The NCAT Gulf States staff were pleased to participate in the 2019 Alcorn State University Small Farmer’s Conference. Sponsors, vendors, organization representatives, farmers, and members of other diverse groups traveled from all over Mississippi to attend the three-day event held at the Tunica Arena and Expo Center in Tunica, Mississippi, April 1 to 3. Each day was filled with activities designed to highlight sustainable opportunities in agriculture.
The conference opened with a sustainable agriculture panel discussion with Gulf States Regional Director Rock Woods as moderator. The panel featured four farmers and ranchers from around the state who utilize a range of sustainable practices on their farms, as well as USDA representatives from agencies that offer programs to support local growers.
NCAT Gulf States agriculture specialist Felicia Bell, who is also the owner and operator of RD & S Farm, participated as one of the farmer panelists. She shared with attendees some of the challenges of being a small-scale farmer when the market is dominated by large, industrial-scale producers.
After fielding many questions from the audience, keynote speaker Archie Tucker, USDA director of the Southeast area began the second half of the day with his presentation. Following that were short course lectures on bequeathing property to heirs and estate planning, land and property rights, and cooperative development.
There was an array of vendors and exhibitors on the second level of the arena where NCAT’s Liz Broussard, Mississippi Food Justice Project coordinator, and Asha Tillman, NCAT agriculture intern, tended to NCAT’s booth. They were able to meet farmers and distribute ATTRA publications on a variety of sustainable agriculture topics.
On day two of the conference, participants were given the option to attend one of four demonstration and learning sites: Agricenter International & Landmark Food Pantry of Memphis, TN; an “On the Bus Tour” of several locations; Alcorn State University Vegetable Processing Center of Marks, MS; and ”Women in Business” at Tunica Roadhouse Casino of Tunica, MS. There were nearly 60 participants at the Agricenter International site where Felicia Bell facilitated a discussion on the theme, “Value Added Products.” She shared information on how to expand your farm’s market with value added products, and information on the Mississippi cottage food law. Other topics included innovative growing and harvesting agricultural techniques, farming in urban areas, and sustainable models for horticultural and agronomic crops. This site visit ended with a visit to the Landmark Farmer’s Market & Food Bank where participants toured the gardens, high tunnels, aquaponics systems, and food pantry. Landmark operates Happy Tea Company, a homegrown collection of herbal and medicinal teas. Landmark is fueled by community partners, agritourism, youth training, and urban development.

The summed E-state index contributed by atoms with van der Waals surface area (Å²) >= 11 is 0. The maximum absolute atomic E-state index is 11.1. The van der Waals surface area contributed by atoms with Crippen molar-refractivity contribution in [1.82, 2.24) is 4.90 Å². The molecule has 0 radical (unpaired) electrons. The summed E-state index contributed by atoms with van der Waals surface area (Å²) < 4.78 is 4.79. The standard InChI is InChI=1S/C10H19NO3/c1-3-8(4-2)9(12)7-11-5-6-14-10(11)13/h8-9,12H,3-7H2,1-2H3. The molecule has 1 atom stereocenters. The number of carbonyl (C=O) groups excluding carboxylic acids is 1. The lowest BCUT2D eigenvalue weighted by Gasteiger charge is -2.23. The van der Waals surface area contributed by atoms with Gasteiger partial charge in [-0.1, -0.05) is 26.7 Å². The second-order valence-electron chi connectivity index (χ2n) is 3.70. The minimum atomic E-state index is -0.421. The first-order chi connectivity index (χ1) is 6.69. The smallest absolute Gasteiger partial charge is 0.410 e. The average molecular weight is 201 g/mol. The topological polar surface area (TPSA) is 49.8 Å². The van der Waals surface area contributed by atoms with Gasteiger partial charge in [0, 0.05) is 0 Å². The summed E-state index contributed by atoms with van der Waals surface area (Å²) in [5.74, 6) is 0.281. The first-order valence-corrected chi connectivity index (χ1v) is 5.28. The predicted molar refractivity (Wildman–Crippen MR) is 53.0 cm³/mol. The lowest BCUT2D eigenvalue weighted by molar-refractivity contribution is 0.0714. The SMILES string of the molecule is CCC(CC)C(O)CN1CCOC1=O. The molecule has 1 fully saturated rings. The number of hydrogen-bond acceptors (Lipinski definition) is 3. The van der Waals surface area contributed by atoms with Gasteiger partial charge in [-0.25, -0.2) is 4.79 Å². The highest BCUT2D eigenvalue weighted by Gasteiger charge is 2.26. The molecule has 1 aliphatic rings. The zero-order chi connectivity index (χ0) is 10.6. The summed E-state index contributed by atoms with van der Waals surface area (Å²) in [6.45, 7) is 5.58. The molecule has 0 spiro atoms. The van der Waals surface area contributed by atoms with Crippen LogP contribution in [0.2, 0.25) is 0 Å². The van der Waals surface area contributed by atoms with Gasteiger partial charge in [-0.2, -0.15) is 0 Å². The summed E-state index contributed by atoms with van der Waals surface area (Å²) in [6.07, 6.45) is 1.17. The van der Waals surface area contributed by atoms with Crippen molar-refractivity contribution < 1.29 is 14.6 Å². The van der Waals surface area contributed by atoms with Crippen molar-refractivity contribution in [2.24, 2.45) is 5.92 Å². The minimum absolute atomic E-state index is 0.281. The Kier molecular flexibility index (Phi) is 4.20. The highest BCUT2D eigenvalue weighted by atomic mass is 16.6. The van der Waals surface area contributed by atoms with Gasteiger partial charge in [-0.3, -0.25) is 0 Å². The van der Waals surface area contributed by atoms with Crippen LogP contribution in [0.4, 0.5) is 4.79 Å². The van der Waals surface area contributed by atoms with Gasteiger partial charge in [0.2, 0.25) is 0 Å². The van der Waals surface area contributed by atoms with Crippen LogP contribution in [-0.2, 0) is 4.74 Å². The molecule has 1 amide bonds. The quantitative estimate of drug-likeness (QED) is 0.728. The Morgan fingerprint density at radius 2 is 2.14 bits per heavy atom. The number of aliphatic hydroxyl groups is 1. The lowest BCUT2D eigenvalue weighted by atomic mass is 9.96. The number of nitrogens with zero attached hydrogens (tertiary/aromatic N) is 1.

At the Alcorn State University Vegetable Processing Center Liz Broussard and Rock Woods facilitated a “Meet the Buyers” panel which served to connect farmers and buyers. Restaurant owner Cole Ellis of Delta Meat Market talked about the importance of the vegetable processing center, which enables him to purchase more locally grown produce. Another buyer, the Coahoma County School District food service director Mrs. Eddie Johnson, was adamant about using local foods in the school systems’ lunch program. She also expressed the need for specific foods such as cabbage, kale, and sweet potatoes. The highlight of this site was not only having farmers meet buyers and knowing who they could sell to but also giving producers ideas on what crops have a high demand.
During the bus tour, a farm overview and operation presentation was given on farm planning and risk management (decision making process) at the first stop, Williams Farm of Tunica, MS. Participants and presenters were also able to engage in conversation in the areas of: Conservation Innovation Grant Programs (CIG), Conservation Stewardship Program (CSP), Environmental Quality Incentives Program (EQIP), livestock fencing, land shaping, and row crop production. Lunch was held at the Alcorn vegetable processing center where participants joined for a demonstration and discussion on marketing and row crop production. The last stop was at Jim Langley Farms where participants observed demonstrations on high tunnel production and tomato production.
Attendees could choose from an array of breakout sessions on the third and final day of the conference, including: meeting buyers, facilitated by NCAT staff; regional marketing opportunities; NRCS soil health measures; learning about the Mississippi Small Farm & Agribusiness Center; J.A.B.E.Z Community Engagement Project (J.A.B.E.Z. stands for Job skills training, Alternative credentialing, Business development, Economic empowerment, Zeal for life) discovering value in forestland, and expanding production with value-added products.
The close of the conference was celebrated with an awards ceremony and dinner. An award was presented for the small farmer of the year to Primus (Earlene) Wheeler of Jubilee Farms in Jackson, MS, and attendees were able to show off their finest rags with a western cowboy theme. Overall, NCAT’s Gulf States staff were honored to have had the opportunity to help facilitate the conference and highlight the sustainable approach to agriculture.
Sponsors of the conference were: Alcorn State University Extension Program and School of Agriculture and Applied Sciences, Mississippi Forestry Commission, Mississippi Farm Bureau, USDA Agricultural Research Services,USDA Farm Production & Conservation, USDA Rural Development, and Natural Resources Conservation Service, Mississippi Association of Cooperatives Southeastern Agroecology Project, Square “O” Consulting, Monsanto, Federation of Southern Cooperatives Land Assistance Fund, and National Center for Appropriate Technology